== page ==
The Amtrak statement said suspensions being imposed today will ensure that the affected trains can reach their endpoint terminals before a strike and/or lockout begins.

Although neither Amtrak or its workers are parties to the railroad labor negotiations, the passenger carrier uses track owned by freight railroads where a strike and/or lockout may occur.

In the event of a strike and/or lockout, Amtrak said it would continue operating trains that wholly use track that it owns or is owned by public agencies.

This includes the Northeast Corridor between Boston and Washington; the line between New Haven, Connecticut, and Springfield, Massachusetts; the Empire Corridor between New York and Albany-Rensselaer, New York; and the Keystone Corridor between Philadelphia and Harrisburg, Pennsylvania.

An Amtrak statement said passengers affected by service suspensions due to the labor dispute will be contacted and offered the opportunity to change their travel dates or offered a full refund of their fare without any cancellation fees.

In a related developments, Class 1 railroads have begun embargoing certain types of shipments starting today.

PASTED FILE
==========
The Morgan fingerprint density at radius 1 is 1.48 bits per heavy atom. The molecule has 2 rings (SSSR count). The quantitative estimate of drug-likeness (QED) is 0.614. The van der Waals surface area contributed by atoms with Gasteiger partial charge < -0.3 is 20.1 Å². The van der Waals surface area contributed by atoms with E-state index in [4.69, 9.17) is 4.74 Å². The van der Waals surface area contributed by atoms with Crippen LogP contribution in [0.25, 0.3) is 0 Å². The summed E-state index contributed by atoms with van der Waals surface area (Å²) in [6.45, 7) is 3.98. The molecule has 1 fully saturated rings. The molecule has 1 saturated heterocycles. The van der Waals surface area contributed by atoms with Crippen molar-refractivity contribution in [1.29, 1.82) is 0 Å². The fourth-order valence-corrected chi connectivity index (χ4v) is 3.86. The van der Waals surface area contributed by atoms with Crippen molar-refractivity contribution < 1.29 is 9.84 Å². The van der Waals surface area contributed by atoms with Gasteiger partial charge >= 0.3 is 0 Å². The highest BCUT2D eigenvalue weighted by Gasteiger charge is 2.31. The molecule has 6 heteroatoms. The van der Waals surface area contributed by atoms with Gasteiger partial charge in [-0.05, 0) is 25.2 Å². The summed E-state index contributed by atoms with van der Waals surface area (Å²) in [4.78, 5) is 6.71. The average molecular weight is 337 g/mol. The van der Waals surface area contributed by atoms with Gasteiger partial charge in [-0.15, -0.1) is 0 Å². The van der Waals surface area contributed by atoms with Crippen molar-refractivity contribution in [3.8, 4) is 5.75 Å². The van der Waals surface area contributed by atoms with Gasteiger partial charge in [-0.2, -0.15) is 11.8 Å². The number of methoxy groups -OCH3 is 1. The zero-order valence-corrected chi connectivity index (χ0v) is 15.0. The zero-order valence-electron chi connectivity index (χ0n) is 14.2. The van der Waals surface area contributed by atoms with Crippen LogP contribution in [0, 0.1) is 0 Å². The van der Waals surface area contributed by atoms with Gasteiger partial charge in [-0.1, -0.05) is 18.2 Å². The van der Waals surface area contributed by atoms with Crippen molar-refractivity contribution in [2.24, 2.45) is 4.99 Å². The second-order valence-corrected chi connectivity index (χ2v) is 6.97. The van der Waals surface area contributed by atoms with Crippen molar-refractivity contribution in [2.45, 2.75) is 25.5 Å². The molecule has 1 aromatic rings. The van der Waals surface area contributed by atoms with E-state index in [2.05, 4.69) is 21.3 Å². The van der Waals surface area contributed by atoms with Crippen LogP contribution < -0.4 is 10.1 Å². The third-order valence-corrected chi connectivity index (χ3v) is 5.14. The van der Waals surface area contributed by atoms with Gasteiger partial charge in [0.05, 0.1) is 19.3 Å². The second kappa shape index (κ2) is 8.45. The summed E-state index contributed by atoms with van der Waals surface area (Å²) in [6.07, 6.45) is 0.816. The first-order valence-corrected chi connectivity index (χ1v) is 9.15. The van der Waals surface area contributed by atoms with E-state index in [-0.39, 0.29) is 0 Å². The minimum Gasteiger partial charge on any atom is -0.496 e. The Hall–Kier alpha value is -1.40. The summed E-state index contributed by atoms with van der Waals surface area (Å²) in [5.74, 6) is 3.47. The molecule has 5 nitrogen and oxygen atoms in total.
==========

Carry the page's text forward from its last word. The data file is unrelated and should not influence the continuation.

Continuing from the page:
Norfolk Southern told its shippers that it will stop accepting intermodal and automotive traffic.

The NS notice said it will close the gates for loaded or empty intermodal units at its terminals as of noon Tuesday and would also stop accepting traffic at on-dock port facilities and privately owned intermodal terminals.

The notice said the gates would remain open for intermodal pickup until further notice. Customers using railroad-operated EMP and TMX containers will be unable to make reservations after 12:01 a.m. on Tuesday. They will be able to return empty containers to NS terminals as normal until further notice.

Automotive traffic gates will close at 5 p.m. on Tuesday, with an embargo on auto traffic beginning at 12:01 a.m. on Wednesday.

The railroad also said it is planning “for the orderly lay down of trains in the bulk network” and will contact customers moving bulk commodities in unit trains with specific details.

CSX has also began on Monday an embargo of “high hazardous, toxic by inhalation and poisonous by inhalation” cargo.

3 More Unions Reach Tentative Contract Pacts

September 12, 2022

Three more railroad labor unions have reached tentative agreements with the National Carriers Conference Committee, which represents railroad management.

The agreements were announced over the weekend and involve the Brotherhood of Maintenance of Way Employees Division of the International Brotherhood of Teamsters; the International Brotherhood of Boilermakers; and the International Association of Sheet Metal, Air, Rail and Transportation Workers-Mechanical Department.

A statement released by the two sides indicated that the tentative agreements generally implement recommendations made by a presidential emergency board of a 24 percent wage increase over the five-year period covered by the agreement.

This would include a 14.1 percent wage increase effective immediately and five annual $1,000 lump sum payments.